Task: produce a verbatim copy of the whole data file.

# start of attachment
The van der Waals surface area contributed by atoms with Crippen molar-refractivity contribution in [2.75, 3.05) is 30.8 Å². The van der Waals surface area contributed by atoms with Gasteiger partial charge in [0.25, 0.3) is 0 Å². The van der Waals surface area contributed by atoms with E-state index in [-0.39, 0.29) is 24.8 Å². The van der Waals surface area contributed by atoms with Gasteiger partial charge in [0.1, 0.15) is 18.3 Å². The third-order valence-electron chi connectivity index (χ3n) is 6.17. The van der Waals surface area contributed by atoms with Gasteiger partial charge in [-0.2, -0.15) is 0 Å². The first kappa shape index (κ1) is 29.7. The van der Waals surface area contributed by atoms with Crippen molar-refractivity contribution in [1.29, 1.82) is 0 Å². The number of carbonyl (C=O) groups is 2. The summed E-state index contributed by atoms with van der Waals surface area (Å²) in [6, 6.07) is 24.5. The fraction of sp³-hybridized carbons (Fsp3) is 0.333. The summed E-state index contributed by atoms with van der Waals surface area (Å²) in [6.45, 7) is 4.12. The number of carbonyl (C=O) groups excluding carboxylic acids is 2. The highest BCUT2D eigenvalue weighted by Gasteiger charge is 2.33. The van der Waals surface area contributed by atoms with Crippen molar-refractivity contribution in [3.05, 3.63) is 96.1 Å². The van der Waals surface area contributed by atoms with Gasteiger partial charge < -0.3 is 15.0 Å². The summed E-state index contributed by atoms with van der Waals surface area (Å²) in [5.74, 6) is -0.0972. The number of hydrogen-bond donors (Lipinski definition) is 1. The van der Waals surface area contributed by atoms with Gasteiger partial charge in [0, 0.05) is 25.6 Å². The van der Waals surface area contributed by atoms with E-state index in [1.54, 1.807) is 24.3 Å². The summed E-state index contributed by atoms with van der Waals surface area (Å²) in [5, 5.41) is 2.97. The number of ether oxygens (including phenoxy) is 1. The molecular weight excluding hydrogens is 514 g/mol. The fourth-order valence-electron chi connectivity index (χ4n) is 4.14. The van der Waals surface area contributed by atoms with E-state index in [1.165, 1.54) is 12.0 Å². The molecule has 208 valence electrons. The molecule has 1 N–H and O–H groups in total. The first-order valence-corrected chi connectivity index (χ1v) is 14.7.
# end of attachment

The van der Waals surface area contributed by atoms with Crippen molar-refractivity contribution in [2.75, 3.05) is 30.8 Å². The van der Waals surface area contributed by atoms with Gasteiger partial charge in [0.25, 0.3) is 0 Å². The van der Waals surface area contributed by atoms with E-state index in [-0.39, 0.29) is 24.8 Å². The van der Waals surface area contributed by atoms with Gasteiger partial charge in [0.1, 0.15) is 18.3 Å². The third-order valence-electron chi connectivity index (χ3n) is 6.17. The van der Waals surface area contributed by atoms with Gasteiger partial charge in [-0.2, -0.15) is 0 Å². The first kappa shape index (κ1) is 29.7. The van der Waals surface area contributed by atoms with Crippen molar-refractivity contribution in [1.29, 1.82) is 0 Å². The number of carbonyl (C=O) groups is 2. The summed E-state index contributed by atoms with van der Waals surface area (Å²) in [6, 6.07) is 24.5. The fraction of sp³-hybridized carbons (Fsp3) is 0.333. The summed E-state index contributed by atoms with van der Waals surface area (Å²) in [6.45, 7) is 4.12. The number of carbonyl (C=O) groups excluding carboxylic acids is 2. The highest BCUT2D eigenvalue weighted by Gasteiger charge is 2.33. The van der Waals surface area contributed by atoms with Crippen molar-refractivity contribution in [3.05, 3.63) is 96.1 Å². The van der Waals surface area contributed by atoms with Gasteiger partial charge < -0.3 is 15.0 Å². The summed E-state index contributed by atoms with van der Waals surface area (Å²) in [5.74, 6) is -0.0972. The number of hydrogen-bond donors (Lipinski definition) is 1. The van der Waals surface area contributed by atoms with Gasteiger partial charge in [0, 0.05) is 25.6 Å². The van der Waals surface area contributed by atoms with E-state index in [1.54, 1.807) is 24.3 Å². The summed E-state index contributed by atoms with van der Waals surface area (Å²) in [5, 5.41) is 2.97. The number of ether oxygens (including phenoxy) is 1. The molecular weight excluding hydrogens is 514 g/mol. The fourth-order valence-electron chi connectivity index (χ4n) is 4.14. The van der Waals surface area contributed by atoms with E-state index in [1.165, 1.54) is 12.0 Å². The molecule has 208 valence electrons. The molecule has 1 N–H and O–H groups in total. The first-order valence-corrected chi connectivity index (χ1v) is 14.7.